FIGS. 17 to 22 illustrate another embodiment of this invention in which internal connection leads are formed together with external leads. As shown particularly on FIGS. 17 and 22, the lead assembly of this embodiment may have a large number of external lead arms 50 which are directly connected with corresponding electrodes 45 of, for instance, integrated circuit elements 46. Each of the lead arms 50 has a major portion 51 (P16. 17) which consists of thin metal layers 43a, 44a and 43b, 44b formed on the opposite surfaces of a metal base plate 51 and a tip 53 constituted only by layers 43a, 44a which is connected with the respective electrode. The external lead arms 50 are mechanically connected to each other to form a unitary structure, as by an outer frame 500.
Further, in the present example a base plate 55 of an insulating material, such as glass or ceramics, is mounted on the lead assembly at the side of the lead arms 50 constituted by layers 43a, 44a and is dimensioned to extend from the central portion to the tips 53 of arms 50. On the base plate 55, internal connection leads 50' similar to the external lead arms 50 are deposited in predetermined pattern, and tips 53' of these internal leads 50 are also formed in the same manner as those of the external lead arms 50.
With reference to FIGS. 18 to 22, it will be seen that a lead assembly as described above may be produced starting with a rectangular copper plate 41 of suitable thickness, for example, 200 microns.
Both surfaces 41a and 41b of the base metal plate 41 are covered with photo-resist layers 42a and 42b which are then selectively etched away by photoetching techniques in such a manner that the photo-resist layer 42a is removed in the pattern of the final lead assembly shown in FIG. 17 while the photo-resist layer 42b is removed in similar pattern but not at the areas corresponding to the tips 53 and 53' of the leads 50 and 50.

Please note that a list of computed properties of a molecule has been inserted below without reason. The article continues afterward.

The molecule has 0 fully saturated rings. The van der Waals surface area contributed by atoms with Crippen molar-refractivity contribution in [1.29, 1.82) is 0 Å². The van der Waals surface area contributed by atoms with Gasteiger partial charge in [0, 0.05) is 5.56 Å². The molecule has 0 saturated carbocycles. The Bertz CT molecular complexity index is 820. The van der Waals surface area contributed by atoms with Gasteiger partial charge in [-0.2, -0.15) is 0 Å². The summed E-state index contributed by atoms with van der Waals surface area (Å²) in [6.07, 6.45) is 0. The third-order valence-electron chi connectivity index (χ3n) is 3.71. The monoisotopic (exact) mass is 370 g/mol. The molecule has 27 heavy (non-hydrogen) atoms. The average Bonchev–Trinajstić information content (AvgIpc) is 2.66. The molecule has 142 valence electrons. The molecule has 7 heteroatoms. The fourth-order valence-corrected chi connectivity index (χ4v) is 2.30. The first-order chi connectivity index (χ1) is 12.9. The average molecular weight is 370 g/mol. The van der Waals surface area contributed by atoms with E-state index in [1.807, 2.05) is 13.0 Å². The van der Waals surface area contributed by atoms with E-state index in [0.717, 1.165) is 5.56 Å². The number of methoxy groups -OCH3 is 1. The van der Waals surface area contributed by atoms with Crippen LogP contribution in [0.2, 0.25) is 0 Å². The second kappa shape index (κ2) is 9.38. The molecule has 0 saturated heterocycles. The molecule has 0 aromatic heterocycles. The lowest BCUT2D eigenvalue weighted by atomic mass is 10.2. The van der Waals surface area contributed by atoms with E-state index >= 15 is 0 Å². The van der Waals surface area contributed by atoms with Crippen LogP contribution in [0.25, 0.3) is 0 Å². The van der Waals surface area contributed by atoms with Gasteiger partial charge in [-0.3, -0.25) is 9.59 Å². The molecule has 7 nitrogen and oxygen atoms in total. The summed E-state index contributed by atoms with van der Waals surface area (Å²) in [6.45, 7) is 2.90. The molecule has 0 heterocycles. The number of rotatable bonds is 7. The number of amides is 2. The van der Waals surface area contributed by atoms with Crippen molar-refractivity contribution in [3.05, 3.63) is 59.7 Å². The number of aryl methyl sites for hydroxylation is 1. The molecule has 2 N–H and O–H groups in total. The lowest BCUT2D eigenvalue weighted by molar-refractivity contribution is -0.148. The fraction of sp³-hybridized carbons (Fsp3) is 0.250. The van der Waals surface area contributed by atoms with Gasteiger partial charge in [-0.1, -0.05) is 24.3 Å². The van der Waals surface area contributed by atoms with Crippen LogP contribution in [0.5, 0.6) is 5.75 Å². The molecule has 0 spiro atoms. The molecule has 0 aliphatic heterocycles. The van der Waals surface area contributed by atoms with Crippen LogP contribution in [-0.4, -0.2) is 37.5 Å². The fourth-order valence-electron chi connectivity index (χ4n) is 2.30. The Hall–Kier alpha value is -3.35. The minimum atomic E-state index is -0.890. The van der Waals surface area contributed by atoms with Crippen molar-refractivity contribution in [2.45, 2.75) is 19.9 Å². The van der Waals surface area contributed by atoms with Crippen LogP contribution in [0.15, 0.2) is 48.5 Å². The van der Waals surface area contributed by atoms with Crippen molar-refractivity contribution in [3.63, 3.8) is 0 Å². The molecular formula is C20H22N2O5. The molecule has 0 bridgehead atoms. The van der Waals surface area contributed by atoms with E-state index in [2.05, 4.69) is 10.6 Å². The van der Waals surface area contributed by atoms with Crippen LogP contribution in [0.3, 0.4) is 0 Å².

Then, netal layers 43a and 43b are deposited by electrolytic plating on the surfaces of the base metal plates 41 masked by the remaining photo-resist layers 42a and 42b and, if necessary, second metal layers Mia and 44b are similarly deposited on the metal layers 43a and 43b by means of electrolytic plating (FIG. 18). The metal layers 43a and 43b may be formed of, for example, nickel to a thickness of, for instance to microns. In the case where there is a small difference between the etching speeds of the metal layers 43a and 43b and the base metal plate 41, the second metal layers 441a and 44b can be formed of an etching-proof material, such as, gold.
Thereafter, the photo-resist layer 42b is removed with a suitable solvent, for example, toluene, only at those areas corresponding to the tips 53 of the lead arms 50 of the completed lead assembly (FIG. 19) and the exposed areas of the base metal plate M are etched away to a depth substantially half the thickness thereof. The etchant for this etching may be a mixed solution of ferric chloride or an ammonium persulfate 25 percent and phosphoric acid.
Subsequent to the above initial etching of the base metal plate 41, the remaining photo-resist layers 42a and 42b are all removed with toluene, and then insulating base plate 55 is mounted on the plated base metal plate 41 at the side of the latter constituted by metal layers 43a and 44a (which will ultimately form the tips of the lead arms), as illustrated in HQ. 20. In the case where the base plate 55 is formed of glass or ceramics, it may be attached to the base metal plate 41 through the use of an adhesive binder composed of epoxy resin, phenol resin or the like, and in the case of the insulated base plate 55 being formed of resin, it may be assembled with the base metal plate lll by knowm molding means.